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Segre (river)

The Segre (, ; ) is a river tributary to the Ebro (Ebre in Catalan) with a basin comprising territories across three states: France, Andorra and Spain.

The river Segre, known to Romans and Greeks as Sicoris, and to the Arabs of Al-Andalus as Nahr az-Zaytūn (نهر الزيتون, river of Olives) has its sources on the north face of the Pic del Segre or Puigmal de Segre ("Segre's Peak") in the French department Pyrénées-Orientales (historically the comarca of Alta Cerdanya), in the Catalan Pyrenees. It follows a western direction all along the Cerdanya (Cerdagne) Valley, and crosses the town Saillagouse, the Spanish exclave Llívia and Bourg-Madame.

It enters Spain at Puigcerdà and continues west until La Seu d'Urgell, where it meets the Valira River coming from Andorra. From this point it adopts a south-western course across the pre-Pyrenees (with several dams along its gorges) and the western plains of Catalonia. It passes through Balaguer, Lleida and flows into the Ebro at Mequinenza.

Among its tributaries: Valira (from Andorra), Noguera Pallaresa, Noguera Ribagorzana, Cinca.


Segre may refer to:

  • Segre (surname)
  • Sègre (department), a former department of France
  • Segre River, a river in Catalonia
  • Segré, a commune in Maine-et-Loire, France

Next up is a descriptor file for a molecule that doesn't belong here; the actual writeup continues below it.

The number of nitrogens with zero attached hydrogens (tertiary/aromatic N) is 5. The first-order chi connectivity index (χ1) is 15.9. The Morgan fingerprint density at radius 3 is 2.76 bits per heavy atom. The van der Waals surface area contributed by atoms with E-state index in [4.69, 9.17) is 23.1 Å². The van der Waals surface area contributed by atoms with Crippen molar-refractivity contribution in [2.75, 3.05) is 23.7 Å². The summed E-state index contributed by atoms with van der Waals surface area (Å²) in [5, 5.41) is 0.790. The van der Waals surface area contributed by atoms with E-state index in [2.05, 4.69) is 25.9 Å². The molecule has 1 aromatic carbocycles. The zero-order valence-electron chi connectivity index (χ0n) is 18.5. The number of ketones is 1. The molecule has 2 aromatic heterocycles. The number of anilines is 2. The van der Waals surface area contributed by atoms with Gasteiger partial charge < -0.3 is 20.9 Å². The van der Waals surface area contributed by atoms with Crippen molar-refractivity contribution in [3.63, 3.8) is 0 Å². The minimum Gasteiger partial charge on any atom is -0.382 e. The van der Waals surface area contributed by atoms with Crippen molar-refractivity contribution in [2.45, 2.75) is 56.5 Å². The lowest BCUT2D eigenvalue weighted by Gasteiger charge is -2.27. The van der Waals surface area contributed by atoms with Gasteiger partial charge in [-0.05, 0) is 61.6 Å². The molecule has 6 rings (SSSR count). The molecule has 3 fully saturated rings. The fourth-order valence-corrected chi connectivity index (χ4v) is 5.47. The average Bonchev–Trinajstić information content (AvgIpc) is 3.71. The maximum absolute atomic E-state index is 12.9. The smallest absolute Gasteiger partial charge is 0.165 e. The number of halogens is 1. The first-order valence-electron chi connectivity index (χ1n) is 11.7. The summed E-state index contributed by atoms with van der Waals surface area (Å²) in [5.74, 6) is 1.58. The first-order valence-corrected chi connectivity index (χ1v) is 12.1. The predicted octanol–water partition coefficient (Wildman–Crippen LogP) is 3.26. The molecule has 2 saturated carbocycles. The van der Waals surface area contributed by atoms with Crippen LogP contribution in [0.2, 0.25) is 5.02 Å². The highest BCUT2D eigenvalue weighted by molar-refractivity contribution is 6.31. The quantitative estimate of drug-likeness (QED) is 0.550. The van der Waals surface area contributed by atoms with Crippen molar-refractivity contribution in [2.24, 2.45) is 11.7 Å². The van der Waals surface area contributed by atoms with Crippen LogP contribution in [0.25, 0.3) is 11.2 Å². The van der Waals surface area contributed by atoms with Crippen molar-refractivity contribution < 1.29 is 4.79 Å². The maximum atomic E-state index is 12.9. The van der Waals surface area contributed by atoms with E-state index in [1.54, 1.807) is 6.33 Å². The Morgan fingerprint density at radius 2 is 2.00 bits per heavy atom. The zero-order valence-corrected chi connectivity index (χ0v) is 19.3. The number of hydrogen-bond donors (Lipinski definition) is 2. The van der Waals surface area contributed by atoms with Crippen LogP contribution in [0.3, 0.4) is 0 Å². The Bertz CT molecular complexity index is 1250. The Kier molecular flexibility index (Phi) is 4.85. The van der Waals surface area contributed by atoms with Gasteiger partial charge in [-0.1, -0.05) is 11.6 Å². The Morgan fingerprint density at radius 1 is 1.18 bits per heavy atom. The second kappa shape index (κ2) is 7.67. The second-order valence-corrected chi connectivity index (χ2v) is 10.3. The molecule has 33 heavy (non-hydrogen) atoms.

Segré is a commune in the Maine-et-Loire department in western France.

Sègre (department)

Sègre was a former department of the First French Empire in present-day Spain and Andorra, named after the river Segre. It incorporated Andorra. Val d'Aran, which is in the north side of the Pyrenees, was instead incorporated to the department of Haute-Garonne.

Sègre was created on 26 January 1812 when Catalonia was annexed by the French Empire. Its subprefectures were Talarn, and Solsona. Its prefecture was Puigcerdà; the only prefect was Jean Louis Rieul de Viefville des Essarts, from February 1812 to 1813.

In March 1813 it was merged with the department of Ter into the department of Ter-et-Sègre. This merger was established by decree but never published in the Bulletin des lois, nor endorsed by any senatorial decree, leaving its legal status uncertain.

In 1814 the French left the Iberian Peninsula, having occupied it since 1808. The departments disappeared.

Segre (surname)

Segre is a surname. Notable people with the surname include:

  • Beniamino Segre (1903–1977), Italian geometer
  • Corrado Segre (1863–1924), Italian geometer
  • Emilio G. Segrè (1905–1989), Italian American physicist
  • Luigi Segre (1919–1963), Italian automobile designer